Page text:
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    BONE CONDUCTION | Passive transcutaneous

    Audiological aspectAudiological aspect   Medical aspect  Medical aspect       User's report User's report




    Audiological aspect Audiological benefit

    "Overall, the [passive transcutaneous bone conduction hearing implants] demonstrated good audiological outcomes with a mean PTA gain of 28.4 ±2.1 dB and SRT gain of 32.9 ±3.9 dB." (Cooper et al. 2017)

    Medical aspect Intact skin

    "(…) the passive transcutaneous skin-drive [bone conduction devices] contain implanted magnet(s)." (Reinfeldt et al. 2015)

    "The skin condition remains intact in all the cases." (Dolhen et al. 2020)

    "The processed sound in the audio processor produces the vibration of the external magnet, which vibrates the implanted magnet by inducing a magnetic field through the intact skin." (Gavilán et al. 2015)

    More: Cooper et al. 2017

    Medical aspect MRI conditional

    "The implanted magnets of the abutment-free Alpha systems have been classified as MR Conditional in 3-Tesla MR systems (…) To avoid overheating of the internal magnet, patients should not undergo more than 15 minutes of continuous scanning per pulse sequence. The external sound processors of the Alpha abutment-free systems are MR Unsafe and should be removed prior to entering the MRI suite area." (Azadarmaki et al. 2014)

    More: Tish 2017





    Audiological aspect Limited gain

    "Given the lower thickness of the internal magnet, the Sophono™ system might be more suitable for younger children, whereas [bone anchored hearing aids] offered better functional results. Both systems can be considered valid and safe options for the functional rehabilitation of conductive hearing loss in children, provided that precautions are observed, such as a gradual use of the device and use of the least powerful magnets in the first months after the activation." (Giannantonio et al. 2018)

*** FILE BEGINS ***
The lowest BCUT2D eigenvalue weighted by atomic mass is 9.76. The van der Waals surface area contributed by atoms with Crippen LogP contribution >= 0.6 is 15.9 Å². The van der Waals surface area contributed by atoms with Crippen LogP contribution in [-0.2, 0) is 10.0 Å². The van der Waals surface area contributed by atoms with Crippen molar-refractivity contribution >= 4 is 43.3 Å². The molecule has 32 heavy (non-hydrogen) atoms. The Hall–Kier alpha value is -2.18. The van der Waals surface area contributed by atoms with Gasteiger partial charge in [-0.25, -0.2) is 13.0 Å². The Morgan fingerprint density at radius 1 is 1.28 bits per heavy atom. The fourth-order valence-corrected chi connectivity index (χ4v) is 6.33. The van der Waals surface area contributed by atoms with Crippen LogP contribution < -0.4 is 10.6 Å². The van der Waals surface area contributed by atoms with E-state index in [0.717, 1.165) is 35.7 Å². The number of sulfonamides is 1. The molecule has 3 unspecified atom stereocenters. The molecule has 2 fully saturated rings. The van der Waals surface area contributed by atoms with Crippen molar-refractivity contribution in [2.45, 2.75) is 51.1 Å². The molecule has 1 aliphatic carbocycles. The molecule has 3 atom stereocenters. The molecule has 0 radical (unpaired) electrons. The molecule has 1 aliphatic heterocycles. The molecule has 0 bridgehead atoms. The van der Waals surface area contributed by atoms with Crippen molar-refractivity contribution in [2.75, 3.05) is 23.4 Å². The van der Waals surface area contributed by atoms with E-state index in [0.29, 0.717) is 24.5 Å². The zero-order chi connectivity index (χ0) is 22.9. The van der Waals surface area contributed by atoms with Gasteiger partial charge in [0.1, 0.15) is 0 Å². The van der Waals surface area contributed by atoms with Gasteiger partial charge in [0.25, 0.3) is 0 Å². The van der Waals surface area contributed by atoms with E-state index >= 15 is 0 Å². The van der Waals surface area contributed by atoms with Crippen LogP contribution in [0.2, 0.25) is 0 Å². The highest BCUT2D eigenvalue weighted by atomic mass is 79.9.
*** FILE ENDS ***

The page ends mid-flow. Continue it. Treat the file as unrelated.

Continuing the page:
"Bonebridge (BB) and Sohphono (SP) devices improved hearing; with the [Bonebridge] implant showing a better performance at medium and high frequencies. Furthermore, the [Bonebridge], as an active implant, showed higher functional gain and increased time of use, when compared to the [Sophono], a passive system." (Zernotti et al. 2016)

    More: Bezdjian et al. 2017, Kruyt et al. 2020

    User's report Pain / Pressure

    "A typical pressure is at least 2 N which most often gives discomfort and problems in the skin and subcutaneous tissues between the transducer and the bone if used long-term. The high static pressure can also give tension headaches." (Reinfeldt et al. 2015)

    Den Besten et al showed, that 20% of 36 individuals reported numbness and 38% some degree of pain/discomfort at 6 months after surgery. (conclusion / den Besten et al. 2020)

    "When increased pressure on skin is used to improve the effect, the skin may be irritated, red and itchy, leading to significant discomfort. Skin necrosis was also reported." (Urik et al. 2019)

    In the study by Kruyt et al 4 of 11 SSD patients became non users within 24-months after surgery. In total 9% reported numbness and 15% (slight) pain or discomfort. (conclusion / Kruyt et al. 2020)

    More: Cooper et al. 2017

    Medical aspect MRI artefacts

    The implanted magnet of passive transcutaneous bone conduction devices is causing artefacts on MR images. (HEARRING consensus)

    "(…) artifacts related to the presence of metallic implants can affect the diagnostic use of MRI, especially when implants (…) contain magnets. (Azadarmaki et al. 2014)

    Medical aspect Skin issues

    "The minor complication rate was 13.1%. In total, the complication rate for [passive transcutaneous bone conduction hearing implants] was 18.3%." (Cooper et al. 2017)

    "The skin around the abutment needs life-long daily care, and skin complications, such as skin irritation, skin infections, and skin growing over the abutment, occur." (Reinfeldt et al. 2015)

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